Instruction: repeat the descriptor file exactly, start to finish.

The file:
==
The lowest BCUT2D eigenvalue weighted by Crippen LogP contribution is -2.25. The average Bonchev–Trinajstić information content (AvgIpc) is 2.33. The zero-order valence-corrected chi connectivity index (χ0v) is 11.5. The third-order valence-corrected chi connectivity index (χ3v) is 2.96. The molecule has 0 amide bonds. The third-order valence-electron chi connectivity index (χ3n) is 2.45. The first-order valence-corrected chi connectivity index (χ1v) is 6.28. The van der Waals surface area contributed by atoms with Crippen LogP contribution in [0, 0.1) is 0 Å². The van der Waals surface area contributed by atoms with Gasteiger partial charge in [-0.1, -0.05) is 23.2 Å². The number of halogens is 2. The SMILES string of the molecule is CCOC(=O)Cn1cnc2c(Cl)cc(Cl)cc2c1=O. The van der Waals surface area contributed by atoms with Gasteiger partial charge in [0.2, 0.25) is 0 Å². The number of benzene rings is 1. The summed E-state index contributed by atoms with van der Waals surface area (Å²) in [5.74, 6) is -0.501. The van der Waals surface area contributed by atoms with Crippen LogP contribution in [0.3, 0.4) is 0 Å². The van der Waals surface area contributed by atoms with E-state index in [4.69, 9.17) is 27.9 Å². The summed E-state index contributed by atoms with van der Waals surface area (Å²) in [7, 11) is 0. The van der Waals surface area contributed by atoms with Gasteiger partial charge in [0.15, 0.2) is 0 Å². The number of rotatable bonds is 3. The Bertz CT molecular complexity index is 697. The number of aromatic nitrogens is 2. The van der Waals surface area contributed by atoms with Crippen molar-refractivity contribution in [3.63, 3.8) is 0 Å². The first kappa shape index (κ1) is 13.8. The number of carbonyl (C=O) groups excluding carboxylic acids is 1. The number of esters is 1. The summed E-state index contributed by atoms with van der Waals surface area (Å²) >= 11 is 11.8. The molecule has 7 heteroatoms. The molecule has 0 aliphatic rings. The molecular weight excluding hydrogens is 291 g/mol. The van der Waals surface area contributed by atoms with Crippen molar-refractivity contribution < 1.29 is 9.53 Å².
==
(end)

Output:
The lowest BCUT2D eigenvalue weighted by Crippen LogP contribution is -2.25. The average Bonchev–Trinajstić information content (AvgIpc) is 2.33. The zero-order valence-corrected chi connectivity index (χ0v) is 11.5. The third-order valence-corrected chi connectivity index (χ3v) is 2.96. The molecule has 0 amide bonds. The third-order valence-electron chi connectivity index (χ3n) is 2.45. The first-order valence-corrected chi connectivity index (χ1v) is 6.28. The van der Waals surface area contributed by atoms with Crippen LogP contribution in [0, 0.1) is 0 Å². The van der Waals surface area contributed by atoms with Gasteiger partial charge in [-0.1, -0.05) is 23.2 Å². The number of halogens is 2. The SMILES string of the molecule is CCOC(=O)Cn1cnc2c(Cl)cc(Cl)cc2c1=O. The van der Waals surface area contributed by atoms with Gasteiger partial charge in [0.2, 0.25) is 0 Å². The number of benzene rings is 1. The summed E-state index contributed by atoms with van der Waals surface area (Å²) in [5.74, 6) is -0.501. The van der Waals surface area contributed by atoms with Crippen LogP contribution in [0.3, 0.4) is 0 Å². The van der Waals surface area contributed by atoms with E-state index in [4.69, 9.17) is 27.9 Å². The summed E-state index contributed by atoms with van der Waals surface area (Å²) in [7, 11) is 0. The van der Waals surface area contributed by atoms with Gasteiger partial charge in [0.15, 0.2) is 0 Å². The number of rotatable bonds is 3. The Bertz CT molecular complexity index is 697. The number of aromatic nitrogens is 2. The van der Waals surface area contributed by atoms with Crippen molar-refractivity contribution in [3.63, 3.8) is 0 Å². The first kappa shape index (κ1) is 13.8. The number of carbonyl (C=O) groups excluding carboxylic acids is 1. The number of esters is 1. The summed E-state index contributed by atoms with van der Waals surface area (Å²) >= 11 is 11.8. The molecule has 7 heteroatoms. The molecule has 0 aliphatic rings. The molecular weight excluding hydrogens is 291 g/mol. The van der Waals surface area contributed by atoms with Crippen molar-refractivity contribution < 1.29 is 9.53 Å².